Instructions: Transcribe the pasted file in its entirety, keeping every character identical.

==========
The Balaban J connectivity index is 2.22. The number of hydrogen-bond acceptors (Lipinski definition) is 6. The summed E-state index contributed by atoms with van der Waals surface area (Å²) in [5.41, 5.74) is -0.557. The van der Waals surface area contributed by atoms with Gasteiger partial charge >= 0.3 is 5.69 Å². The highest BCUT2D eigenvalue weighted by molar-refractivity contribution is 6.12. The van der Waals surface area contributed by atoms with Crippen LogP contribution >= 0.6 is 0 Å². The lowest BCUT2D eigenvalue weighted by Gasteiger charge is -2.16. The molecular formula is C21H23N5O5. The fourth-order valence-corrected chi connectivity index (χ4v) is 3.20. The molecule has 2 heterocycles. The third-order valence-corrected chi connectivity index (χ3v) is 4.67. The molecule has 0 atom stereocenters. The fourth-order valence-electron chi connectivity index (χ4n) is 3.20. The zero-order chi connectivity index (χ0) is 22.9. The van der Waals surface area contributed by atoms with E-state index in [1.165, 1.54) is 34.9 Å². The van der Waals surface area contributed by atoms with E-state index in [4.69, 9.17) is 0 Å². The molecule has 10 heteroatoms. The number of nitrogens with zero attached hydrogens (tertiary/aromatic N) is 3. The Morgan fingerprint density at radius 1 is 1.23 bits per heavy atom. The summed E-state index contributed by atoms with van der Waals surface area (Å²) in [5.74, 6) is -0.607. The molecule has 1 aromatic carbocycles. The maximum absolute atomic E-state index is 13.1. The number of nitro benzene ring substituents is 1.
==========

The Balaban J connectivity index is 2.22. The number of hydrogen-bond acceptors (Lipinski definition) is 6. The summed E-state index contributed by atoms with van der Waals surface area (Å²) in [5.41, 5.74) is -0.557. The van der Waals surface area contributed by atoms with Gasteiger partial charge >= 0.3 is 5.69 Å². The highest BCUT2D eigenvalue weighted by molar-refractivity contribution is 6.12. The van der Waals surface area contributed by atoms with Crippen LogP contribution >= 0.6 is 0 Å². The lowest BCUT2D eigenvalue weighted by Gasteiger charge is -2.16. The molecular formula is C21H23N5O5. The fourth-order valence-corrected chi connectivity index (χ4v) is 3.20. The molecule has 2 heterocycles. The third-order valence-corrected chi connectivity index (χ3v) is 4.67. The molecule has 0 atom stereocenters. The fourth-order valence-electron chi connectivity index (χ4n) is 3.20. The zero-order chi connectivity index (χ0) is 22.9. The van der Waals surface area contributed by atoms with E-state index in [1.165, 1.54) is 34.9 Å². The van der Waals surface area contributed by atoms with E-state index in [4.69, 9.17) is 0 Å². The molecule has 10 heteroatoms. The number of nitrogens with zero attached hydrogens (tertiary/aromatic N) is 3. The Morgan fingerprint density at radius 1 is 1.23 bits per heavy atom. The summed E-state index contributed by atoms with van der Waals surface area (Å²) in [5.74, 6) is -0.607. The molecule has 1 aromatic carbocycles. The maximum absolute atomic E-state index is 13.1. The number of nitro benzene ring substituents is 1.